Euphorbia (Chamaesyce) setiloba
This photo was taken in Maricopa Co., Arizona, Oct. 2007. A full resolution image is
hosted at Wikimedia.
The ruler is scaled in millimeters.
RANGE: Locally common in deep sandy soil as in dune areas, wide sandy washes
and flood plains of rivers mostly at lower elevations in the Sonoran Desert. Intense direct and indirect sunlight.
Over 40 kinds of Euphorbia can be seen in Arizona - this is among the more distinctive.
ANNUAL/PERENNIAL: Generally grows as an annual, prostrate on the soil
with a few stems rising up to 7 cm..
This herbaceous plant blooms the first year and may survive beyond a
single year if conditions remain favorable.
LEAVES: The nearly ovate leaves are decked with glistening white hairs
that help deflect some of the intense insolation. The leaves are strictly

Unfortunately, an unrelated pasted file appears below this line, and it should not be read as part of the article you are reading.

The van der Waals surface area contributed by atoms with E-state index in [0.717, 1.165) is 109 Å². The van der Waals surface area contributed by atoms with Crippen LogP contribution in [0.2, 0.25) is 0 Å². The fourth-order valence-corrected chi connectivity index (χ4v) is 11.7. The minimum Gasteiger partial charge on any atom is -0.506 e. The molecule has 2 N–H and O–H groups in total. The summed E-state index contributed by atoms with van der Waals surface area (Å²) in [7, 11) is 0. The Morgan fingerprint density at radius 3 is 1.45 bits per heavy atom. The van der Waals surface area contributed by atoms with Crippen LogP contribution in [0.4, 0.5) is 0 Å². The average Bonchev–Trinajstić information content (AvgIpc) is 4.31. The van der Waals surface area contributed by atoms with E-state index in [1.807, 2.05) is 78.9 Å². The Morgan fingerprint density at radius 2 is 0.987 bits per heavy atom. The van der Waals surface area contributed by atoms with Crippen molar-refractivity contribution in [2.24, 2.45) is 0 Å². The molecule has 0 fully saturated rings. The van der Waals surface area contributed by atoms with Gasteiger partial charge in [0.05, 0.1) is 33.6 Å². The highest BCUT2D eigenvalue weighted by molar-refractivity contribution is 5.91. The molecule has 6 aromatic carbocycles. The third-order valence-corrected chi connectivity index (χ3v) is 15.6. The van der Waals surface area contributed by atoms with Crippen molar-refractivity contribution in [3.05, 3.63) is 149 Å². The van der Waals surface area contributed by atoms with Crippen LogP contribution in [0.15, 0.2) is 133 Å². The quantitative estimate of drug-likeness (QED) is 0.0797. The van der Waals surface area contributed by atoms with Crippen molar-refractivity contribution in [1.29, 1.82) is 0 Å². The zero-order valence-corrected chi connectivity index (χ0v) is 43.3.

opposite on the stems and are unequal and the margins are entire.
FLOWERS: What at first appears to be a lovely little flower barely a millimeter
in diameter is actually an involucre (cup-like structure) enclosing several male
staminate flowers and one pistillate female flower. The surrounding glands and the lobed appendages form the rim of the vase-shaped involucre. Flowers can appear almost any time of year if moisture is favorable.
UNARMED: No thorns, but the milky sap can be a skin/eye irritant.
FRUIT: Very small, setose capsules, about 1 mm, are three-parted and each
contains usually three seeds. These seeds inside require high magnification to see
their wrinkled surface.
Euphorbiaceae -- Spurge Family
Michael J. Plagens, page created 11 Oct. 2007,
updated 5 May 2018.